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How to tear paper with user control?

Discussion in 'General Discussion' started by Aseemy, Aug 10, 2019.

  1. Aseemy

    Aseemy

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    I would like to make a game where we give the user a plain piece of paper and the have to tear it into a given shape (star, circle, triangle, etc).

    Here is a game that does have paper tearing and it seems to be user controlled from what i can see in the video (game is not available in my country)
    https://apps.apple.com/us/app/tear-down/id1463994538

    Kindly guide me in how may i approach this.
    My options, that i can see, are :
    1. Cut mesh programatically, but how would i get the paper like folding effect, i mean a paper isnt flat, it can be curved. I want the user to rip the paper so the area where the paper is being torn would be curved, liek in the video here
    2. Use a cloth like simulator like "Obi Cloth" and adjust its properties so the cloth behaves more like a paper.

    Kindly point me in the right direction.
    Thank you
     
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  2. Ony

    Ony

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    Interesting idea. If I were going to attempt it (using an asset) I'd very likely use option 2, Obi Cloth, which has tearing effects. You could probably set the properties of the "cloth" to be more like paper, and go from there. Not sure if Obi cloth works for mobile but there may be other cloth sims that do tearing.

    Edit: On further reflection and actual studying the game page closer, I think a cloth sim would be overkill. This is totally doable in a relatively straightforward way. See my post further down for my second look at it.
     
    Last edited: Aug 14, 2019
  3. Aseemy

    Aseemy

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    Obi cloth asset page mentions that it works for mobile. Will ask its author about my use case. Not a cheap asset for just checking if it works.

    Anyone else has any ideas?
     
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  4. frosted

    frosted

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    For this I would probably agree with a 3rd party solution unless your math is really, really good and you were willing to spend time on it. Writing up that kind of physical simulation (up to a polished finish) is not for the faint hearted.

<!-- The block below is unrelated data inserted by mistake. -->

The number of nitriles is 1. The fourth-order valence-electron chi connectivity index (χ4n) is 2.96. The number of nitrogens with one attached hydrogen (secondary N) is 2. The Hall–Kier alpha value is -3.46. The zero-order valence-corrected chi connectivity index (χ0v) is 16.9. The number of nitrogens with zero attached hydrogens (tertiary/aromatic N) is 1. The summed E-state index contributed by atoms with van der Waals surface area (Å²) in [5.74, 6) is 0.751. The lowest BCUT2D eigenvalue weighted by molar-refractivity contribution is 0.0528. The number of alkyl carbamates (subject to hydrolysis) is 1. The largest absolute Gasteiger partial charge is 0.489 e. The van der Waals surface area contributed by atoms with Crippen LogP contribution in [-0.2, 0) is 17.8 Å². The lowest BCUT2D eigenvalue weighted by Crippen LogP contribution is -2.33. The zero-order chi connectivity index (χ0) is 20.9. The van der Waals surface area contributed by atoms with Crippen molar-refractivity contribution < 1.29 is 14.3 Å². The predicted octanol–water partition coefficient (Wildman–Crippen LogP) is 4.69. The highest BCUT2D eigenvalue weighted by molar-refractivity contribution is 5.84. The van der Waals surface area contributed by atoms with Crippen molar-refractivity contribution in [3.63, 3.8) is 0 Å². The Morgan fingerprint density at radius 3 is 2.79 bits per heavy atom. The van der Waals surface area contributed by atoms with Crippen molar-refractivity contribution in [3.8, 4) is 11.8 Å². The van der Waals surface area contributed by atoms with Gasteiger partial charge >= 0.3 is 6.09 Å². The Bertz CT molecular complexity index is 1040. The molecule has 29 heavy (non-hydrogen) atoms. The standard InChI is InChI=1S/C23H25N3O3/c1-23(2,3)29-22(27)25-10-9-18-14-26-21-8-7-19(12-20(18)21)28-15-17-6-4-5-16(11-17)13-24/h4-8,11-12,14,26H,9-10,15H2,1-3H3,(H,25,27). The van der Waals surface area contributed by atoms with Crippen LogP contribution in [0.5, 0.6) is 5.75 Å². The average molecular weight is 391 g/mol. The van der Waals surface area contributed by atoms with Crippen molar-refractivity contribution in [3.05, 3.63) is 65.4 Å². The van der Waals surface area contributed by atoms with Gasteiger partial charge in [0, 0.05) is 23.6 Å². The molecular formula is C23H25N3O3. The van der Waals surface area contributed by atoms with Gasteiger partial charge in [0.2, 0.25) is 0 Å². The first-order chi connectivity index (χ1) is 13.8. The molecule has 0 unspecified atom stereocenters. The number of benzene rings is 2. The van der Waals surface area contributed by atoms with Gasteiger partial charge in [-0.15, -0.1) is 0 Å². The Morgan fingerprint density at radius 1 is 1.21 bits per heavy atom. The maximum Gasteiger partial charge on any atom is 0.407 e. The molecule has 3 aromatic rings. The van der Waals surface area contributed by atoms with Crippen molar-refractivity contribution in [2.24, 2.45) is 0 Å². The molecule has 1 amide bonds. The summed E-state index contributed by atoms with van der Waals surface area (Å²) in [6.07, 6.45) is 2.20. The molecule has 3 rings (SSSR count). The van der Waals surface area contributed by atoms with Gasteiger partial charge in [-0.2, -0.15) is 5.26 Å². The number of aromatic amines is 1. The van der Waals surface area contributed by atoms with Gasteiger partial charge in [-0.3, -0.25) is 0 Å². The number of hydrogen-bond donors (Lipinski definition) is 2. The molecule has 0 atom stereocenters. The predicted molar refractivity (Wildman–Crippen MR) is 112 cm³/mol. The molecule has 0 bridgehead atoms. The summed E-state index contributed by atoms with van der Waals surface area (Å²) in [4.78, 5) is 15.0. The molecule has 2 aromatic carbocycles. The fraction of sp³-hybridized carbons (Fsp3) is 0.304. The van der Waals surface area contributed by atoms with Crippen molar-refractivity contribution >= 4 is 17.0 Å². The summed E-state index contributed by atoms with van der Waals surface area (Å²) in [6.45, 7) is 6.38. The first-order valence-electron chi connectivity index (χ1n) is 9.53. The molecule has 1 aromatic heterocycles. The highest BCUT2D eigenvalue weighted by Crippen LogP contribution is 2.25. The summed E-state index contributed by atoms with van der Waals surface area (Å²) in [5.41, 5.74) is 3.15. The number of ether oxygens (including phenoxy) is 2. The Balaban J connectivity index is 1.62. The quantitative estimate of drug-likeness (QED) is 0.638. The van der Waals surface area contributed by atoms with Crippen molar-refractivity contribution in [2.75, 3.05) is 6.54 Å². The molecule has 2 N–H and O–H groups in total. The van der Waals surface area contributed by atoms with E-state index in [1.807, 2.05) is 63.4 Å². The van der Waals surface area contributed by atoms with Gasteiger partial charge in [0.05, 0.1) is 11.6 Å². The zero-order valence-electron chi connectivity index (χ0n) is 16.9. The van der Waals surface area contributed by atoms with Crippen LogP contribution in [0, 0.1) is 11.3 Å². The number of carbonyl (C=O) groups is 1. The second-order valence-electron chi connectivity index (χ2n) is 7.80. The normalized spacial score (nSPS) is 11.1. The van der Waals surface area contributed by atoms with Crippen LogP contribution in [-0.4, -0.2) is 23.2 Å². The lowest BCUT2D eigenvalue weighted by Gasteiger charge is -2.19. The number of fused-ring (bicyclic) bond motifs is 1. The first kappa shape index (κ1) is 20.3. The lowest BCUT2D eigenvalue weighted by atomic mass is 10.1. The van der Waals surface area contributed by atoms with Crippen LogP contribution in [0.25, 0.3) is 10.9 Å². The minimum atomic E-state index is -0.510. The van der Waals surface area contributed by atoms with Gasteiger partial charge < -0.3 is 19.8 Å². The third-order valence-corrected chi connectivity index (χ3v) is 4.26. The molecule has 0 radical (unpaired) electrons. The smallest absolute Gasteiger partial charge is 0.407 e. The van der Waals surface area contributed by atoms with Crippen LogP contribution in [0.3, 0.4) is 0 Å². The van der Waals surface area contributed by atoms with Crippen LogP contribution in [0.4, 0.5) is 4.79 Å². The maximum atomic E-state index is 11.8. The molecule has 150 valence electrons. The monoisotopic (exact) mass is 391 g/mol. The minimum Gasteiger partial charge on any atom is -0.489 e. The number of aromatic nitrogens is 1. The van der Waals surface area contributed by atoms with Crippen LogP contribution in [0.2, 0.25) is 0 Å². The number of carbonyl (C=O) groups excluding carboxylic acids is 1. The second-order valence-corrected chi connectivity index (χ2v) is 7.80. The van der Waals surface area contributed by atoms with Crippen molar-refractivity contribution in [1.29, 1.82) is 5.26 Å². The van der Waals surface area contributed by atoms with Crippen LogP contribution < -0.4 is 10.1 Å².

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  5. Martin_H

    Martin_H

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    I can tell you from experience that tearing real paper can be pretty unpredictable and frustrating. Take a sheet of paper, hold it in front of you with both hands, make a tear that is as straight as possible, rotate it 90 degrees, try again. It should be considerably easier in one angle, compared to the other. That is because the fibres inside the paper are oriented in a certain way.

    So if your simulation was spot on 100% accurate, it would likely still be frustrating to play with. Thus my recommendation would be to not simulate, to maintain full control of the gameplay aspect of the tears. And yeah, that's probably not very straight forward to implement and involves math and manually changing meshes from code.
     
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  6. Aseemy

    Aseemy

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    Its not a simulation game so dont need 100% accuracy. I definitely wont have fibre orientation.
    What do you think the dev of "Tear Down" game might have done for his game.
     
  7. Martin_H

    Martin_H

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    Try googling "iOS game tear down" and you'll learn a valuable lesson in how not to pick your game's name. It's impossible for me to find a video of it and the iTunes page doesn't show one in my browser and I don't have an up to date iOs device.

    If your game is clearly not trying to rip this one off, I would try asking the dev who made this for general pointers:
    http://steadystate.studio/
     
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  8. frosted

    frosted

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    Yeah, I've found that when directly contacting devs - they're often really receptive and willing to talk. Good call @Martin_H
     
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  9. AndersMalmgren

    AndersMalmgren

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    Obi can simulate stiff cloth (which can equal paper maybe)



    But you need to crank up the solver iterations, dont know how mobile friendly that will be
     
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  10. Martin_H

    Martin_H

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    It's not even smooth in the video, so probably not very mobile friendly.
     
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  11. AndersMalmgren

    AndersMalmgren

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    We cant really tell since its in the editor but yeah
     
  12. Aseemy

    Aseemy

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    Thanks for the idea, the dev did guide me by telling that he did it all on his own using his unbelievable (My word, not his) math skills .
    So i guess this might be out of reach for me and i have never worked on stuff this complex myself, always used assets..

    Will start my research then.
    Cheers
     
  13. GameDevCouple_I

    GameDevCouple_I

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    Or you could try to use this opportunity to learn the math :) its much easier when its applied as in you have a real world thing your trying to do with it instead of learning it theoretically.

    Good luck!
     
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  14. Lurking-Ninja

    Lurking-Ninja